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Creating a cross-sector field for a more just tech future

Public Interest Technology / Ford Foundation


Over the past five years, Spitfire has supported The Ford Foundation’s efforts to build the field of public interest technology (PIT).

Ford Foundation set its sights on bolstering the nascent field of public interest technology: recognizing that just as the technological innovations of the 21st century have unlocked human potential and empowered societies in ways that seemed impossible mere decades ago, they have simultaneously been created and deployed in ways that exacerbate systemic inequities.

Drawing from its experience to develop and fortify the field of public interest law in the 1960s and 1970s, the Ford Foundation committed $50 million in 2019 to a catalyst fund, intended to accelerate the development of the field of public interest technology: a cross-disciplinary approach that demands technology be designed, deployed and regulated in a responsible and equitable way—in other words, in service of the public interest. Ford’s approach centers on a theory of change that holds that for society to fully benefit from the power of technology while offsetting its harms, PIT will need to be infused across four key sectors of society, including academia, the private sector, government and nonprofits.

Spitfire has been an instrumental partner from the inception of Ford Foundation’s Public Interest Technology Catalyst Fund, collaborating closely with the director of the fund, the Foundation’s president, the international director of Technology and Society, and other program officers to holistically integrate PIT across the Foundation.

Spitfire has also supported Ford Foundation in communicating about the PIT field, from crafting messaging to make the case for the urgent need for a public interest approach to technology, defining what we mean when we say public interest technology, building thought leadership for the Foundation around its catalyzing role in building the field, and bringing in new partners to join the field across each of the four key sectors.

Making the Case for PIT across four key sectors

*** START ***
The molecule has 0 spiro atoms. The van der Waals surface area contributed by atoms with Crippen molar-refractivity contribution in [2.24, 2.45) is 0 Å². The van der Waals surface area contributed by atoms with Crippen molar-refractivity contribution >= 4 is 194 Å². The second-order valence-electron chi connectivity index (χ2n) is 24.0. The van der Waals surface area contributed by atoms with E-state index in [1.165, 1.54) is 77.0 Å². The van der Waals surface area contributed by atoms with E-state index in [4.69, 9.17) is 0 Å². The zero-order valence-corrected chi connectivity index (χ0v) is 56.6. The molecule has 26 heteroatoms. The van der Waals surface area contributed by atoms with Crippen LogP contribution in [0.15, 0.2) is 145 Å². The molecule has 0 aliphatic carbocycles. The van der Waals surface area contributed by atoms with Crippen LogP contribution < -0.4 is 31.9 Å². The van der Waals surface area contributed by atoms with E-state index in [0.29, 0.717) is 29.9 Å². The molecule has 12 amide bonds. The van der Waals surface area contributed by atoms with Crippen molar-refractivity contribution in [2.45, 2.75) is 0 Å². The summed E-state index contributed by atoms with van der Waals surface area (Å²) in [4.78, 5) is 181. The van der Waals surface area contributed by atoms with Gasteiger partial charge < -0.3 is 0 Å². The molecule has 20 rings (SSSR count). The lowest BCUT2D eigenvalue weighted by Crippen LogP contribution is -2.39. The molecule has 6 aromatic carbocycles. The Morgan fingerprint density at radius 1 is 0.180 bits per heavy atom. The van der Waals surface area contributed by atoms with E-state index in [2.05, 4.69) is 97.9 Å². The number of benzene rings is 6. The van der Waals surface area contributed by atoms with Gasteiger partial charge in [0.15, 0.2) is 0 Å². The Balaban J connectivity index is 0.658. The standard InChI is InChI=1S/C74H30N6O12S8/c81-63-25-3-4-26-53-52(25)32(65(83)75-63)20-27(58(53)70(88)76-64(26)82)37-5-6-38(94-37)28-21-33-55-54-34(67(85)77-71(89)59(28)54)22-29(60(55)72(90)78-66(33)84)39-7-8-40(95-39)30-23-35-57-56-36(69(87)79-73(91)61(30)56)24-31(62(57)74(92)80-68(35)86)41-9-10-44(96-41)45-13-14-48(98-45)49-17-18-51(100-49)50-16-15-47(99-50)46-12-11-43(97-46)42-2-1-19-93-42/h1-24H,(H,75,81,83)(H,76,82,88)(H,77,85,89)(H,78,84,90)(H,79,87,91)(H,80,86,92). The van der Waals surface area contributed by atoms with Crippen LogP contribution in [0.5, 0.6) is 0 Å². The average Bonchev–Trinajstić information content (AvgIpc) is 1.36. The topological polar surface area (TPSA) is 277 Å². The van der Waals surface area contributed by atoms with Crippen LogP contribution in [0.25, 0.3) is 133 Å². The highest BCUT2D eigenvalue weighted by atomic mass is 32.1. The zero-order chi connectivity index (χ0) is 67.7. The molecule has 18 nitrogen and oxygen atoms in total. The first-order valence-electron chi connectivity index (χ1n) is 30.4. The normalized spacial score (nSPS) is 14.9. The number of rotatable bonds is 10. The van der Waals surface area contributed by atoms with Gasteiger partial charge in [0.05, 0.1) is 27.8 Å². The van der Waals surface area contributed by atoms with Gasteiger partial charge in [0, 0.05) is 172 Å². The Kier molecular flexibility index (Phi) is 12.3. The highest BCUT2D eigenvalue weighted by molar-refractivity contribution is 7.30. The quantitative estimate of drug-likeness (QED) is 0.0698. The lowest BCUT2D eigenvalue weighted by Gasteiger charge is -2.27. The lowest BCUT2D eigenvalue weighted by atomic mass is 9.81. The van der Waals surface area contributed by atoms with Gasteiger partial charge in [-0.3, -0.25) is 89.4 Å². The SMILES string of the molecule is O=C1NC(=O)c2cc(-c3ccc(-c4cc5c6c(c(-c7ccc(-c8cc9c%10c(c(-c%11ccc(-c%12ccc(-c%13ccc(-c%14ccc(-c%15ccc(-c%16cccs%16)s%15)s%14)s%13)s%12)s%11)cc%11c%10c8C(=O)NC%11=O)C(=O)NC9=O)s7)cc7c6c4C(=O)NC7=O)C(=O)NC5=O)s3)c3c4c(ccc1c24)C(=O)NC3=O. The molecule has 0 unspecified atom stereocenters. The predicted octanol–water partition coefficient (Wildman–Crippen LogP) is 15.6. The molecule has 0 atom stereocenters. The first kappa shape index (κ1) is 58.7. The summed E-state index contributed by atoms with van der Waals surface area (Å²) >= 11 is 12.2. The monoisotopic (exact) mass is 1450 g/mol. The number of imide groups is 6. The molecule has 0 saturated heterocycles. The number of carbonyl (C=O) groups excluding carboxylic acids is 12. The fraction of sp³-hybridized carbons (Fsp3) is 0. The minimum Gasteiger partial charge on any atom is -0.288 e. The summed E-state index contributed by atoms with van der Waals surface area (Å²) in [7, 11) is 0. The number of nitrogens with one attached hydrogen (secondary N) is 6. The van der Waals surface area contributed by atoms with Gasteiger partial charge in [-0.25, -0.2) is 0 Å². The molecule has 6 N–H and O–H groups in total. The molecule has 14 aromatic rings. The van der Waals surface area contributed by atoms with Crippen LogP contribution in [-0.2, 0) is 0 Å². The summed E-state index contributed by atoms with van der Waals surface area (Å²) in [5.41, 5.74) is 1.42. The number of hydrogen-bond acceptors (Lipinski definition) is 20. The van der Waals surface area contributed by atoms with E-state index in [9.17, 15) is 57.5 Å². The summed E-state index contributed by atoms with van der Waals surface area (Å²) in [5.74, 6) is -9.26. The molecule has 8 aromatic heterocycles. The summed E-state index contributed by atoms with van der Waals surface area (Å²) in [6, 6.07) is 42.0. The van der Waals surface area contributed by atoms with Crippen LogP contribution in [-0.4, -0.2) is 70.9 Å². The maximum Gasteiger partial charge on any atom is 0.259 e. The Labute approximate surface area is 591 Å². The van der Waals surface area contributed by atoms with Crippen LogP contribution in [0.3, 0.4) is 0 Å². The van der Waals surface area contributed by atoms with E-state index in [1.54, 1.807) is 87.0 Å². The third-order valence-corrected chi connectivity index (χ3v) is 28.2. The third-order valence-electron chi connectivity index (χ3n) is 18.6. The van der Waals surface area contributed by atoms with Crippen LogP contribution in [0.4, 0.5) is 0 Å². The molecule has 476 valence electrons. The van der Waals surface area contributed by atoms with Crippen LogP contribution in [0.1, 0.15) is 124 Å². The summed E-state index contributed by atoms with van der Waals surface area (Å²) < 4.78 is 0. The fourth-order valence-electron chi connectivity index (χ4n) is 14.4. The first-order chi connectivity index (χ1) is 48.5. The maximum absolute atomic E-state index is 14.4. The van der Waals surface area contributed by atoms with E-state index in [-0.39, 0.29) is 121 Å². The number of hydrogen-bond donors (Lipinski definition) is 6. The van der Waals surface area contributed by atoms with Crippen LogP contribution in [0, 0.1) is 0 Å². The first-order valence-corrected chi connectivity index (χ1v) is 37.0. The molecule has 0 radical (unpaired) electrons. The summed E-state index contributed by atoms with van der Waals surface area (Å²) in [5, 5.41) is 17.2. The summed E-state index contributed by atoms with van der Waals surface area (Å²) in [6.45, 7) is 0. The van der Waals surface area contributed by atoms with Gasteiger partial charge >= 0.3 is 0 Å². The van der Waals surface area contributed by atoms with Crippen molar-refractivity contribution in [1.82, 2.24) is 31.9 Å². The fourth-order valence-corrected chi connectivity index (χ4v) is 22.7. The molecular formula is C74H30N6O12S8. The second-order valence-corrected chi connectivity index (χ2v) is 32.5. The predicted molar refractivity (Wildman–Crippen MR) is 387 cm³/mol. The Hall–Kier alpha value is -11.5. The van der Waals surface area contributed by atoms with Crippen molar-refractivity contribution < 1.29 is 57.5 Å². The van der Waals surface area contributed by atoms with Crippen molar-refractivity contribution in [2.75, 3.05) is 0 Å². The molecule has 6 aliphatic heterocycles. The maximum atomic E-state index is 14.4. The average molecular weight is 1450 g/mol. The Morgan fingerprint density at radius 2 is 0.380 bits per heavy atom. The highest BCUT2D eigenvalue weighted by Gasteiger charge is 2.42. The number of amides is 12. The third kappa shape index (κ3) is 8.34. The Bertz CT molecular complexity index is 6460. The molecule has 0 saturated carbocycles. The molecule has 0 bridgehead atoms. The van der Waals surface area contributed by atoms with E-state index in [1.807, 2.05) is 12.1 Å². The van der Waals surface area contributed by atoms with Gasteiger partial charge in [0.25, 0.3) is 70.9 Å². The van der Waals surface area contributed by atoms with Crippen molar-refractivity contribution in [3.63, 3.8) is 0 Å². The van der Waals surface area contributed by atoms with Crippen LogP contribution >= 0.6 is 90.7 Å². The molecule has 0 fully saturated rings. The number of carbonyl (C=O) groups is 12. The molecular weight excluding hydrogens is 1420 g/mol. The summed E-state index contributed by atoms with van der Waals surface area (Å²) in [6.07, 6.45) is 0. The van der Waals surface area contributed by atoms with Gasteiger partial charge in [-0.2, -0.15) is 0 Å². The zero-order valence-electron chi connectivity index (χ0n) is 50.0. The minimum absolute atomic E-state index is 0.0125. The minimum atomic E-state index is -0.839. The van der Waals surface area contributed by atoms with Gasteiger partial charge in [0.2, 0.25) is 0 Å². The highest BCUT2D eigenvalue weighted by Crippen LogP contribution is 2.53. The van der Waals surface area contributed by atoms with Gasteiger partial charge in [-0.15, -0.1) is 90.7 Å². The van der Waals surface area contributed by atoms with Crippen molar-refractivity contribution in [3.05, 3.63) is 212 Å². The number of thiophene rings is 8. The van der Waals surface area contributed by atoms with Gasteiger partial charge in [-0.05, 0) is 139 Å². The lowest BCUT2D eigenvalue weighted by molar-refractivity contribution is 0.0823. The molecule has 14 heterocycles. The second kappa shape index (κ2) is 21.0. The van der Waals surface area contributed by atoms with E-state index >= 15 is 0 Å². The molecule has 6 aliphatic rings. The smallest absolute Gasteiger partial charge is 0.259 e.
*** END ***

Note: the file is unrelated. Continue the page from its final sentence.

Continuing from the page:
Civil Society: Spitfire has helped develop thought leadership for Ford Foundation among peer funders, building its profile as a catalyst in building the PIT field with media placements in prolific national and philanthropic trade outlets like Politico, Fast Company, Stanford Social Innovation Review’s Public Interest Technology Series, and Chronicle of Philanthropy, among others. We have also helped facilitate and prepare keynote, panelist and conference roles for PIT spokespeople at key events like 2022 Rightscon, the SSIR Frontiers of Social Innovation Conference and the 2023 Grace Hopper Celebration to name just a few. 

Spitfire has also supported Ford to bring more funders to the PIT table, catalyzing new investments in the field and creating new funding models to ensure longevity. We have organized numerous funder roundtables, dinners and other events to make the case for the importance of investing in a cross-sector PIT approach to some of the leading peer funders in the nation. For each of these gatherings, Spitfire has helped identify key influencers, crafted messaging to make the case based on their unique values and barriers, designed each meeting and its run of show, prepared spokespeople, crafted pre-reading background materials and facilitated next steps to maintain momentum. This has resulted in a number of collaborative efforts, pooled funds and even new funding programs with a PIT focus.